In order to deepen our view on SENs in DVC environments, our study could have benefitted from other data sources, such as analysis of the participants’ comments or stimulated recall. This would have brought another lens on the emic perspective. In particular, using a video-stimulated recall (Tochon 2008), we might have worked with the interlocutors to enhance our understanding of the presence/absence of uptakes, for instance determining whether the learners noticed particular corrections. Another source of relevant data could come from the use of eye-tracking (O’Rourke et al. 2015; Stickler et al. 2016), which would enable us to know whether the image of the expert is the target of learners’ focal attention during this and other types of side sequences, and, if yes, what are the most relevant elements (facial expressions, gesture, chat …).
Besides the future developments possible for the study of SENs, we believe that the present study has brought some insights into how the modes and modalities of the DVC environment may become affordances for language learning/teaching. In particular, this article showed how the pedagogical setting mediates the co-construction of SENs. More particularly, we found that the two pedagogical settings under scrutiny should be conceived less in terms of opposition and rather as variations within a continuum. Following up on this work, research on the criteria for realizing SENs may help shed more light on this issue. Indeed, as Darhower (2007) noted, the criteria for correcting one linguistic error rather than another remain unclear, all the more so since the repetition of similar errors does not necessarily cause the realisation of SENs. An experimental approach might help us to better understand this issue.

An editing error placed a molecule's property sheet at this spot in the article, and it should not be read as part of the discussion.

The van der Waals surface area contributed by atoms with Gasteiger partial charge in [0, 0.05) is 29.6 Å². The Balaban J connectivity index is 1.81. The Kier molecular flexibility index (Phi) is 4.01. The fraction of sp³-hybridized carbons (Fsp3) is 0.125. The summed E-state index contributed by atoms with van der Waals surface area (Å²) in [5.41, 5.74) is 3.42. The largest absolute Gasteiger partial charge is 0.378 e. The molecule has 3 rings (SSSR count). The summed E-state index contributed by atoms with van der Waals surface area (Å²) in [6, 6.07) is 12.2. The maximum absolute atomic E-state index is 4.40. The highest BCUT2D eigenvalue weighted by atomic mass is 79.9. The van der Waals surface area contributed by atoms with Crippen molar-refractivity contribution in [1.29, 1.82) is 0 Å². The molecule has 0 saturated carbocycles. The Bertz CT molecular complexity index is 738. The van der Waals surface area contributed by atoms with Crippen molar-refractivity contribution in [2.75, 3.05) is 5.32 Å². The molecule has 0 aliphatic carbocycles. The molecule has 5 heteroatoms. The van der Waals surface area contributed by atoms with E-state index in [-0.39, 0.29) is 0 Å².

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Appendix 1. Transcription convention
|[0.000]||Intra-turn pause/silence, calculated in seconds and milliseconds|
|00:03:04.665–00:03:11.834||Time of turn start
Time of turn end
|CAPITAL LETTER||Higher volume|
|po-li-cien||Slower speech tempo and detachment of syllables|
Appendix 2. Translations of the examples
|01||Angela||I also: hum: I also went hum: *to the choir/ [0.505] yesterday/
|02||Samia||to the choir/
|03||Angela||but: I do not know [0.364] °to the choir yes° but: I do not know if I want to do it every week/
|01||LiNa||he was a poet and also a polician [1.868] and also
|02||Sonja||and also a/
|03||LiNa||polician [1.315] po-li-cian
|04||Sonja||°polician° a POlitician
|05||LiNa||oh yes yes sorry politician
|06||Sonja||ok no but never mind